Just a simple contrarian point-of-view to all of the post Super Bowl pundits tongue wagging about what brand was funniest or most outrageous or simply boring in the one program of the year during which the commercials are paid as much attention as the show.
I made the case that a large portion of the Super Bowl audience is over age 50, with twice the discretionary spending power of any other group and yet not one spot was targeted anywhere near them. Unless the person over 50 was pining for their 20s again ... and that's assuming that when in their 20s they were male, with the libido of a jack rabbit and the intellect of a beer keg.
Many comments were positive and thankful; a fair number even added their own 50+ observations, wondering when the marketing world would figure out that 90 million people accounting for over half of all spending in America is a very rich goldmine just waiting to be tapped, which it is.
The shocker was the number of comments that were negative. Many people actually took the time to not just disagree, but to disagree virulently. A few of the more memorable writings go something like this ...
"Baby boomers want everyone to keep kissing their collective butts, but the fact of the matter is you only have another ten to fifteen years of buying power...We gave the 50 plus age bracket Blackberry[s] at work, HA WHAT A JOKE....Does it really require a geezer in an ad for a geezer to buy something?...you're just trying to whine...The baby boomer generation is the most over-served, self-righteous, boo-hoo generation of the last 100 years. Not only has it poisoned the planet...95% of all males over the age of 50 would rather be 35...You are old and will be forgotten soon. And it's about time."
Whoa ... dudes ... what's up? Why the anger? It's just marketing. It's not like I was advocating taking away your Twitter accounts or taxing your Guitar Hero points. Can't we all just get along?
But seriously, folks ... The PEW Center released a study at the end of last year suggesting that the current generation gap is the largest in the almost 50-year history of the study. Even larger than during the Vietnam war era. Today, an astounding 79% of Americans believe that there is a generation gap in the ways young and old think and believe.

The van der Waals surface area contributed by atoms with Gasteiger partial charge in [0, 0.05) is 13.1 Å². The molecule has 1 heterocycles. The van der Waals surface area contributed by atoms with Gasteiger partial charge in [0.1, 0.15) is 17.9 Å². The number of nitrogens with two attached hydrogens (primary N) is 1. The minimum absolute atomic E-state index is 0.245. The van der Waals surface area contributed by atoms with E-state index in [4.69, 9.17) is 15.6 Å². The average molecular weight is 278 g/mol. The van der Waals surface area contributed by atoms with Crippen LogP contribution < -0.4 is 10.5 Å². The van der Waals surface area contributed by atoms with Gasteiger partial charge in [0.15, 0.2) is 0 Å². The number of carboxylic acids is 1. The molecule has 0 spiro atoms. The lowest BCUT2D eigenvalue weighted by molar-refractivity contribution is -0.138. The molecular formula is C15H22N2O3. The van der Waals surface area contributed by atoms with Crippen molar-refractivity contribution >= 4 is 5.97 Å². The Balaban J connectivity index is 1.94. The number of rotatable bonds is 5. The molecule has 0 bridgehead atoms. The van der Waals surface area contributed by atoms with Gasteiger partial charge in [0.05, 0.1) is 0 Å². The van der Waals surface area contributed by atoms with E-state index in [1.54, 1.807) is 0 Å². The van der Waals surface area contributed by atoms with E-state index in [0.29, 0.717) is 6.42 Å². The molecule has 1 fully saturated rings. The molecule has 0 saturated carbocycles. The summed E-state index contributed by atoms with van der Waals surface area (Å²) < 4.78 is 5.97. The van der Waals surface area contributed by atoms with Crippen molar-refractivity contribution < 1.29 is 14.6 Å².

And then there's this ...
The average age of an advertising agency creative person is 28. The average age of a media planner is 24. And less than 4% of advertising agency personnel in America is over the age of 50.
I know why all the ads look and sound the way they do. I know why none of them talk to the 50+ audience. A friend of mine offered up this paraphrased quote from the Greek philosopher Xenophanes: "If horses had gods, they would look like horses."
Thirty-five year old creative people are always going to create messages that look like them, sound like them and act like them. Why? Because they're 35.
As marketers begin to realize the huge profit potential in the 50+ segment (and there are signs that some of the smarter ones are starting to do just that), they need to realize something else; Asking their general advertising agencies to create messaging for this group is like asking them to flap their arms and fly.
When can you understand what it's like to be an over 50 consumer? Not one minute, hour or day before your 50th birthday. Creating messaging for the 50+ target is no different than creating it for the Hispanic target, the African American target or the gay target; to do it right and well requires experience being a part of that target.
And before those of you under 50 stress your fingers feverishly typing a comment in the box below about my being ageist in reverse and discriminatory and one-sided and a typical boomer, remember this ... I was 35 once so when I talk about being 35, I speak from experience. Can you say the same?